November 7, 2018
On the day before the midterm elections, November 5, President Donald Trump and Attorney General Jeff Sessions issued strong warnings about the threat of voter fraud —echoing what the Washington Post characterized as “the president’s baseless claims that massive voter fraud marred his 2016 election and prompting accusations that his administration is trying to intimidate voters.
In a tweet early Monday, Trump said that law enforcement has been “strongly notified” to watch for “ILLEGAL VOTING.” He promised that anyone caught voting improperly would be subjected to “Maximum Criminal Penalties.”
Sessions, in a statement laying out the Justice Department’s plans to monitor ballot access on Election Day, said “fraud in the voting process will not be tolerated. Fraud also corrupts the integrity of the ballot.”
In remarks to reporters on his way to a campaign rally in Cleveland, Trump also falsely claimed that voter fraud is commonplace, the Washington Post said.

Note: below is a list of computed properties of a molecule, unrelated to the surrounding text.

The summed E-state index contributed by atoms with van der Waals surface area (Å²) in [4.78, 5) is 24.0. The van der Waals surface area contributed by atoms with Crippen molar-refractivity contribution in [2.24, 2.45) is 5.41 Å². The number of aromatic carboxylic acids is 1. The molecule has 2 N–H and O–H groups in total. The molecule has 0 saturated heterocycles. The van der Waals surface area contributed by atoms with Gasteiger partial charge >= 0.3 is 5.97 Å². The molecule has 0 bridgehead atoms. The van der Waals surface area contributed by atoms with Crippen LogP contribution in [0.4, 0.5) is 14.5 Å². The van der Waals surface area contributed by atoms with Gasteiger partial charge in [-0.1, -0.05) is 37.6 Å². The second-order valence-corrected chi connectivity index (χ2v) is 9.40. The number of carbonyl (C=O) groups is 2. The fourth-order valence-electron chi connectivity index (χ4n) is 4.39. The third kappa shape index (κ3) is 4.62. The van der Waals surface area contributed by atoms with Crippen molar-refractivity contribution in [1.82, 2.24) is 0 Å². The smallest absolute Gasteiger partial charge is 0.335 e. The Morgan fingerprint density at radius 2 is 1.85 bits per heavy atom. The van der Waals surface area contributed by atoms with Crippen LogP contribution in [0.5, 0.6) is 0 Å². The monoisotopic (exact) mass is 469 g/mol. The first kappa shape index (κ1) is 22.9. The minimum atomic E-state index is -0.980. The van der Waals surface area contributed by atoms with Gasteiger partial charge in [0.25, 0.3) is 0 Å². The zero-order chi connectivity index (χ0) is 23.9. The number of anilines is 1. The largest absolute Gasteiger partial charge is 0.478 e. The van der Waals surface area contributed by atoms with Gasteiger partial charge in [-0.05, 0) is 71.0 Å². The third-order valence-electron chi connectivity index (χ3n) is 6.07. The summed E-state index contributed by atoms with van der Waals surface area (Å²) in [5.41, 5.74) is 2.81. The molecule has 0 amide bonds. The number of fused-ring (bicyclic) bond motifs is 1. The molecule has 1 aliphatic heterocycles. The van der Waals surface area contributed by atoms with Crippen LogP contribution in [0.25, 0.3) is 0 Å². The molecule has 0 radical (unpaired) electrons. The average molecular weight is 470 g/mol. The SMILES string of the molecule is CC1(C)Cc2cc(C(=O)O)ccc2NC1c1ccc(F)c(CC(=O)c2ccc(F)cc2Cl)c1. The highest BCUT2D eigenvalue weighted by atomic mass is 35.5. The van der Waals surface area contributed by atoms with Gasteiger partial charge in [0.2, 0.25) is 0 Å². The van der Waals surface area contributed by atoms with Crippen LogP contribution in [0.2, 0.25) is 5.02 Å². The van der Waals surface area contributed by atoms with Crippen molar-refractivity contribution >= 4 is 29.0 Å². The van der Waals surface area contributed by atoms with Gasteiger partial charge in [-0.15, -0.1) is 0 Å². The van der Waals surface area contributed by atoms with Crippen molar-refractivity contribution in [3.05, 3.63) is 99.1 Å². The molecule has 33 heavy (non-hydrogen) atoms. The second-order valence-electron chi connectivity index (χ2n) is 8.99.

“Just take a look,” he said. “All you have to do is go around, take a look at what’s happened over the years, and you’ll see. There are a lot of people—a lot of people—my opinion, and based on proof—that try and get in illegally and actually vote illegally. So we just want to let them know that there will be prosecutions at the highest level.”
There is no evidence of widespread voter fraud in the United States, the Post reported, noting that the president had formed a commission to study the issue shortly after he took office that was disbanded without finding evidence of fraud after states refused to turn over voter data.
Voting rights advocates denounced Trump’s remarks as a blatant attempt to intimidate voters on the eve of Election Day—and part of a pattern among Republicans, they said, to curtail voting access with strict rules that disproportionately affect voters of color who tend to vote Democratic.
“I find this kind of conduct incredibly anti-patriotic,” Kristen Clarke, who leads the Lawyers’ Committee for Civil Rights Under Law, a voting rights group that has successfully challenged several new voting restrictions across the country this year, told the Post. “At a time when we need our White House and Justice Department speaking out against the relentless campaign of voter suppression in this election cycle, it defies reason.”
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